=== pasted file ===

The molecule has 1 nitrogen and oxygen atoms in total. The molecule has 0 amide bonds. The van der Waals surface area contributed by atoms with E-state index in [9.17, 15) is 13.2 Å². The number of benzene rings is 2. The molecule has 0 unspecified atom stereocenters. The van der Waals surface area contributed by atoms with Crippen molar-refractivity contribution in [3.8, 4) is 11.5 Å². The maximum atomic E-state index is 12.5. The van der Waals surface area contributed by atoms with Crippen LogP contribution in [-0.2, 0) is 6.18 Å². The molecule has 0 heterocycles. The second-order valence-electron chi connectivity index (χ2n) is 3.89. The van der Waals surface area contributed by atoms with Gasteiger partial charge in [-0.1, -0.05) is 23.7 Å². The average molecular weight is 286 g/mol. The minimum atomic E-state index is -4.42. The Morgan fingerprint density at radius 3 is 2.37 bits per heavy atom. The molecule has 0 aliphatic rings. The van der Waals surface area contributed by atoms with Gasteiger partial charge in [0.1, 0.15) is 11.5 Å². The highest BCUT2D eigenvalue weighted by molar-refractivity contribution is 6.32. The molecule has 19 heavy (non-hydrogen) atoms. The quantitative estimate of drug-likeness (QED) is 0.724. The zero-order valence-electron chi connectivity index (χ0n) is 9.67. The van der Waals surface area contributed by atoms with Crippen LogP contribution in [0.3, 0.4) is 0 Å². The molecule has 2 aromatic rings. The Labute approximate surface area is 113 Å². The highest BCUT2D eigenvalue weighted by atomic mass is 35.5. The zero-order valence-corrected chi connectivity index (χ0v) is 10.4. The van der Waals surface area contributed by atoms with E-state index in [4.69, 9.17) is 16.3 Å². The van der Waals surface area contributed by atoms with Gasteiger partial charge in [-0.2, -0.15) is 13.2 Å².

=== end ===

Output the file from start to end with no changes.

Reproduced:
The molecule has 1 nitrogen and oxygen atoms in total. The molecule has 0 amide bonds. The van der Waals surface area contributed by atoms with E-state index in [9.17, 15) is 13.2 Å². The number of benzene rings is 2. The molecule has 0 unspecified atom stereocenters. The van der Waals surface area contributed by atoms with Crippen molar-refractivity contribution in [3.8, 4) is 11.5 Å². The maximum atomic E-state index is 12.5. The van der Waals surface area contributed by atoms with Crippen LogP contribution in [-0.2, 0) is 6.18 Å². The molecule has 0 heterocycles. The second-order valence-electron chi connectivity index (χ2n) is 3.89. The van der Waals surface area contributed by atoms with Gasteiger partial charge in [-0.1, -0.05) is 23.7 Å². The average molecular weight is 286 g/mol. The minimum atomic E-state index is -4.42. The Morgan fingerprint density at radius 3 is 2.37 bits per heavy atom. The molecule has 0 aliphatic rings. The van der Waals surface area contributed by atoms with Gasteiger partial charge in [0.1, 0.15) is 11.5 Å². The highest BCUT2D eigenvalue weighted by molar-refractivity contribution is 6.32. The molecule has 19 heavy (non-hydrogen) atoms. The quantitative estimate of drug-likeness (QED) is 0.724. The zero-order valence-electron chi connectivity index (χ0n) is 9.67. The van der Waals surface area contributed by atoms with Crippen LogP contribution in [0.3, 0.4) is 0 Å². The molecule has 2 aromatic rings. The Labute approximate surface area is 113 Å². The highest BCUT2D eigenvalue weighted by atomic mass is 35.5. The zero-order valence-corrected chi connectivity index (χ0v) is 10.4. The van der Waals surface area contributed by atoms with E-state index in [4.69, 9.17) is 16.3 Å². The van der Waals surface area contributed by atoms with Gasteiger partial charge in [-0.2, -0.15) is 13.2 Å².